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Yoga for Your Hips: How to Practice Gomukhasana for Greater Freedom and Mobility
Rob a bank and you are likely to be punished by losing your freedom of movement. But for no greater crime than getting older, or sitting too much, or both, you can lose the freedom of movement in your hips. Even some otherwise beneficial acts, like running, cycling and playing team sports, can put you into tight-hips prison.
How do you tunnel your way out of your cell and back into a fluid walk, deeper forward bends, and a quieter, calmer mind?
(Get started with your left knee centered on the mat, lift your right leg up and over. Sit on enough foam blocks (or thick books) to let both sitting bones rest equally on the height.)
How to Practice Gomukhasana (Cow Face Pose)
Sit on your mat with your knees bent, feet on the floor in front of you, about one foot apart.
Have a stack of chip-foam yoga blocks—or an old phone book or two—close by.
With your left hand, reach under your knees and grasp your right ankle. Pull your foot toward you until your knee lines up with the center of your mat, and your foot rests out to the left side of your hips.
Then swing your left leg over your right leg. Make sure you’re not sitting on your right foot.
Check the position of your sitting bones. If they aren’t equally weighted on the floor, put a block or book under your hips. Add height until your sitting bones press down evenly into the support. You will feel a stretch in your outer hip, ranging from moderate to extreme.
Stay with a moderate stretch. You should feel that you can stay seated and explore the feeling of length coming to your outer hip muscles. If your brain feels tight and you’re just enduring the pain, add more blocks under your buttocks.
As you sit, inhale into the hip of your top leg, expanding and warming the joint. As you exhale, release and let your hip flesh sink toward the floor or blocks. If you’re already sitting on the floor, and would welcome more stretch, fold into a slow forward bend.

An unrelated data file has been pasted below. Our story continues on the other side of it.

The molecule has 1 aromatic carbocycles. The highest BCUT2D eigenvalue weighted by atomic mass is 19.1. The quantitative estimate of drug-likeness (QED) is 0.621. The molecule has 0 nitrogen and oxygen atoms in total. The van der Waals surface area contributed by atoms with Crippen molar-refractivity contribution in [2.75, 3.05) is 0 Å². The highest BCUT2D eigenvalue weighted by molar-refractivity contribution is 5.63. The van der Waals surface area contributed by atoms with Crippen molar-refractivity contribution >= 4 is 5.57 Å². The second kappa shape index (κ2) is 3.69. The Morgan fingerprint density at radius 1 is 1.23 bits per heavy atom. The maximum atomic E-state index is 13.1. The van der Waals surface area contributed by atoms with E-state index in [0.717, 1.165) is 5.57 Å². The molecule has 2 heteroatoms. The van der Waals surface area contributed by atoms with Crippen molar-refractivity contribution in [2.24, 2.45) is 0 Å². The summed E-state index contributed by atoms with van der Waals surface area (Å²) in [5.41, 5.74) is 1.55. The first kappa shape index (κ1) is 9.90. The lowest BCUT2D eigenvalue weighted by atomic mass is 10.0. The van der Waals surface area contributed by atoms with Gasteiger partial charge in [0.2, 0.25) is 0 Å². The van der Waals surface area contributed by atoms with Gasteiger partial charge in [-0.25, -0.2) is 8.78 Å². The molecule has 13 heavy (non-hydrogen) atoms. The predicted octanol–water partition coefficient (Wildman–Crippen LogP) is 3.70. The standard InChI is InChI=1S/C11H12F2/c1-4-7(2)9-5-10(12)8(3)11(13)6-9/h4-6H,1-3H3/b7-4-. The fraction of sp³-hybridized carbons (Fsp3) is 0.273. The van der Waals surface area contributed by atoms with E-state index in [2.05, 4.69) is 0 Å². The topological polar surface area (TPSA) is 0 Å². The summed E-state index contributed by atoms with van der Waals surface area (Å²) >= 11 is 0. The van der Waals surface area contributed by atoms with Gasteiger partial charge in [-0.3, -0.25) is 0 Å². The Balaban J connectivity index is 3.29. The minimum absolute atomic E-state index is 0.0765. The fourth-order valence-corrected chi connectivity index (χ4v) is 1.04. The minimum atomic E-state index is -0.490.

Remain seated for one to five minutes.
Change sides. It’s quite possible that your sides will be different, so make whatever adjustments you need to sit evenly on your sit bones on your second side.
Benefits: Days spent sitting at desks create tightness in our hips which restricts our movements and adds underlying tension to our minds. This simple hip opening can reverse the process. Daily practice is the key to getting results.
Sequence: As a stand-alone practice, do this any time you have a chance to sit down. You can watch TV or talk on the phone while giving your hips the long, patient stretching they need.
As part of a longer practice, try this pose before hip-challengers such as Parivrtta Trikonasana (Revolved Triangle Pose) or Parivrtta Ardha Chandrasana (Revolved Half Moon Pose).
Knee Pain and How to Modify
If your lower knee does not reach the floor or if you feel any discomfort in your knee, put a block or two beneath your knees, so you can rest your calves on a firm support. If this doesn’t alleviate the discomfort, stretch your bottom leg out onto the floor.
If you can’t take one leg over the other without pain, then come into the position with your right leg, but instead of crossing your left leg over, keep your left foot on the floor beside your right knee or straighten your bottom leg out onto the floor.
If you feel knee or back pain in this pose and can’t make it go away by using more blocks, stop doing it. Ask your teacher for a hip-stretching pose you can do without pain.
Reprinted with permission from Eve Johnson's myfiveminuteyogapractice.
Eve Johnson taught Iyengar Yoga for 18 years before being introduced to Spinefulness in 2016. Convinced by the logic, clarity, and effectiveness of Spineful alignment, she took the teacher training course and certified in July 2018. Eve teaches both Spinefulness and Spineful Yoga at Prodigy Movement, in Vancouver. For class information, go to http://spinefulness.ca.